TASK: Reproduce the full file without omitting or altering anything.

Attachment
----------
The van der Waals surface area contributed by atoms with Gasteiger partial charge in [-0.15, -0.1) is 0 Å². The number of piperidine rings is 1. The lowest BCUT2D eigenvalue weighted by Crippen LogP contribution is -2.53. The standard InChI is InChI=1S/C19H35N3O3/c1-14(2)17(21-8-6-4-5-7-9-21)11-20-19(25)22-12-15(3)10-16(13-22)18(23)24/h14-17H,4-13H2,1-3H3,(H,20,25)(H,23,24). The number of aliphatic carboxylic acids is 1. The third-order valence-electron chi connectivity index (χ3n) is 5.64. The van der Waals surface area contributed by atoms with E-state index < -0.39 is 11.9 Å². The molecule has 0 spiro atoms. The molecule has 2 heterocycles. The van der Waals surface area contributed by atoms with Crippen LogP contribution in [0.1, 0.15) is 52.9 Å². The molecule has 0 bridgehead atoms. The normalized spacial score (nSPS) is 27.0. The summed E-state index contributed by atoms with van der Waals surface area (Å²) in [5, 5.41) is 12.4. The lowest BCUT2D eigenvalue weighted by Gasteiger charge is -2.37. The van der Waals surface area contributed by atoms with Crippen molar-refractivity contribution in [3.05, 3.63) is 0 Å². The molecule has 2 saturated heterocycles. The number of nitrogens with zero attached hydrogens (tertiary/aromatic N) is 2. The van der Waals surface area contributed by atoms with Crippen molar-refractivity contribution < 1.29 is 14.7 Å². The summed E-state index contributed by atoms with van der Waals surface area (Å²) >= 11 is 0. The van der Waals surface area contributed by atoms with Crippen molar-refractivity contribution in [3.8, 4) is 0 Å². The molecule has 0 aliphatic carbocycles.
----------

The van der Waals surface area contributed by atoms with Gasteiger partial charge in [-0.15, -0.1) is 0 Å². The number of piperidine rings is 1. The lowest BCUT2D eigenvalue weighted by Crippen LogP contribution is -2.53. The standard InChI is InChI=1S/C19H35N3O3/c1-14(2)17(21-8-6-4-5-7-9-21)11-20-19(25)22-12-15(3)10-16(13-22)18(23)24/h14-17H,4-13H2,1-3H3,(H,20,25)(H,23,24). The number of aliphatic carboxylic acids is 1. The third-order valence-electron chi connectivity index (χ3n) is 5.64. The van der Waals surface area contributed by atoms with E-state index < -0.39 is 11.9 Å². The molecule has 0 spiro atoms. The molecule has 2 heterocycles. The van der Waals surface area contributed by atoms with Crippen LogP contribution in [0.1, 0.15) is 52.9 Å². The molecule has 0 bridgehead atoms. The normalized spacial score (nSPS) is 27.0. The summed E-state index contributed by atoms with van der Waals surface area (Å²) in [5, 5.41) is 12.4. The lowest BCUT2D eigenvalue weighted by Gasteiger charge is -2.37. The van der Waals surface area contributed by atoms with Crippen molar-refractivity contribution in [3.05, 3.63) is 0 Å². The molecule has 2 saturated heterocycles. The number of nitrogens with zero attached hydrogens (tertiary/aromatic N) is 2. The van der Waals surface area contributed by atoms with Crippen molar-refractivity contribution < 1.29 is 14.7 Å². The summed E-state index contributed by atoms with van der Waals surface area (Å²) >= 11 is 0. The van der Waals surface area contributed by atoms with Crippen molar-refractivity contribution in [3.8, 4) is 0 Å². The molecule has 0 aliphatic carbocycles.